Monday, April 19, 2010

Li Chang-wu (a Chinese ghost story)

Li Chang-wu

By Li Ching-liang  (ca. 790 C.E.), translation by Rick Harrington
(for an introduction to this story, see the previous post)

Li Chang-wu , known as  Li Fei, came from Chang-shan [in modern Ting County, Hopeh]. He was very quick and clever at learning everything from the time of his birth. He was also well read, and very accomplished in letters. Although he heId a good opinion of himself because of his moral standards, he never put on airs. But, having a nice face, he had a pleasant effect on all who met him.

He was best of friends with Ts'ui Hsin from Ch'ing-ho [in modern Hopeh]. Hsin was also a refined gentleman, who notably owned a large collection of antique objects. Because of Chang-wu's quickness and intelligence, Hsin often called on him for discussion and debate. On those occasions, Chang-wu was always able to penetrate beneath the surface meanings and search out the hidden origins of things. His contemporaries compared him to Chang Hua of the Chin.

In the third year of the Chen-yuan reign period (785-804], Ts'ui Hsin was transferred to Hua-chou  [in modern Honan at the city of Cheng-chou] as assistant magistrate, where Chang-wu paid him a visit from Ch'ang-an. After a few days, while he was out strolling along a street in the northern part of the city he saw an extremely beautiful woman. To make an excuse he said to Hsin, "I must visit with some relatives outside of the county." He then went on to take apartments in the home of this fair woman. The master of the house was named Wang, and this was his son's wife. Chang-wu was delighted with her and they engaged in a secret affair.  He stayed there for over a month, spending upwards of thirty thousand, the girl's contribution doubling that amount. Their two hearts became coupled in harmony; their happiness was complete.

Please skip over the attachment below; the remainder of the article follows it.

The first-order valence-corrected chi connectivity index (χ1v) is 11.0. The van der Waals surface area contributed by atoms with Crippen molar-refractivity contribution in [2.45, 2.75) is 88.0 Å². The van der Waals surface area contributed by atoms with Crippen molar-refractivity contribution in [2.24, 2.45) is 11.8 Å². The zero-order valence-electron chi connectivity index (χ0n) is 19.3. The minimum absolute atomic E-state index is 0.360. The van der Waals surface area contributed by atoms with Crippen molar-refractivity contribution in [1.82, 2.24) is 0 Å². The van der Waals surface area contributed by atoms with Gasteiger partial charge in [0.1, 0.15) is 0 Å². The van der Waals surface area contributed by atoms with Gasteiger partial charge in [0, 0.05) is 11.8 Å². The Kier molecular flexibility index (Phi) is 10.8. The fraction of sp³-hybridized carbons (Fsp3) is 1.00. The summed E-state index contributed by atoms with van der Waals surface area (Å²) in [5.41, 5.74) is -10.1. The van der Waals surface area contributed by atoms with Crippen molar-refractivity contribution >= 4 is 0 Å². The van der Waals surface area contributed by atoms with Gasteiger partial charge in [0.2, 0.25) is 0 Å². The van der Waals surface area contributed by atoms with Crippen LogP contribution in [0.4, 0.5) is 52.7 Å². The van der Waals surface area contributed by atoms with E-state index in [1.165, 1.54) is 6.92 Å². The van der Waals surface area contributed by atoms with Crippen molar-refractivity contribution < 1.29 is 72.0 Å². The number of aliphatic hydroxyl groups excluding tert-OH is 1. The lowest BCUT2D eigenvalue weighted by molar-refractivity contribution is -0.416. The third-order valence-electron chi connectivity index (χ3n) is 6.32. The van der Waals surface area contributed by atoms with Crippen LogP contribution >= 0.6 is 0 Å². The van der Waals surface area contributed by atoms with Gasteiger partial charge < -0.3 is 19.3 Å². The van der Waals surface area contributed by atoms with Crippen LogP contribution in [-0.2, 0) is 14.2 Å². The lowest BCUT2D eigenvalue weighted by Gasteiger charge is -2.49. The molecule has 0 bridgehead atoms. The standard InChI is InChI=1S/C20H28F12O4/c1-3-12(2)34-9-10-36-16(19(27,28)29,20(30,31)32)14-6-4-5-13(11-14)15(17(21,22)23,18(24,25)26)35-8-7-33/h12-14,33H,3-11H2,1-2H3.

Not long after, some business came up and Chang-wu was called back to Ch'ang-an.  Tenderly, they took leave of one another.  Chang-wu gave her a bolt of silk depicting "mandarin ducks with necks entwined" in its weave, and presented a poem which went:

The duck and drake silk,
Who knows from how many threads it’s woven?
After parting, when we see to be re-entwined in love,
We will long for the time before we parted.

The girl gave him in return one white jade finger-ring and also presented him with a poem which went:

Twisting the finger-ring, thinking of the other;
Seeing the ring will strengthen your thoughts of me.
I wish you forever to fondle it,
Following the ring around without end.

Chang-wu had a servant named Yang Kuo. The son's wife gave him a thousand in cash as a reward for his diligence in serving his master.

They parted and eight or nine years went by. Chang-wu's home was in Ch'ang-an, so he had no means to communicate with her.  In the eleventh year of the Chen-yuan reign period, since his friend Chang Yuan-tsung lived in Hsia-kuei County [neighboring Hua-chou], Chang-wu again went from the capital to visit Yuan. Struck with thoughts of former joys, he turned his carriage across the Wei River to ask after the girl. It was dark when he got to Hua-chou. He planned to stay at the Wang family’s rooming house, but when he got to the gate it was desolate. There were only benches outside for guests. Chang-wu could only imagine that they had passed away, or had given up their trade for farming and moved to the country. Or perhaps they had simply been invited to some relatives' for a gathering from which they had yet to return. So he rested for a moment at their gate, thinking of looking for other lodgings. Then he saw a woman, their neighbor to the east, and went over to speak to her.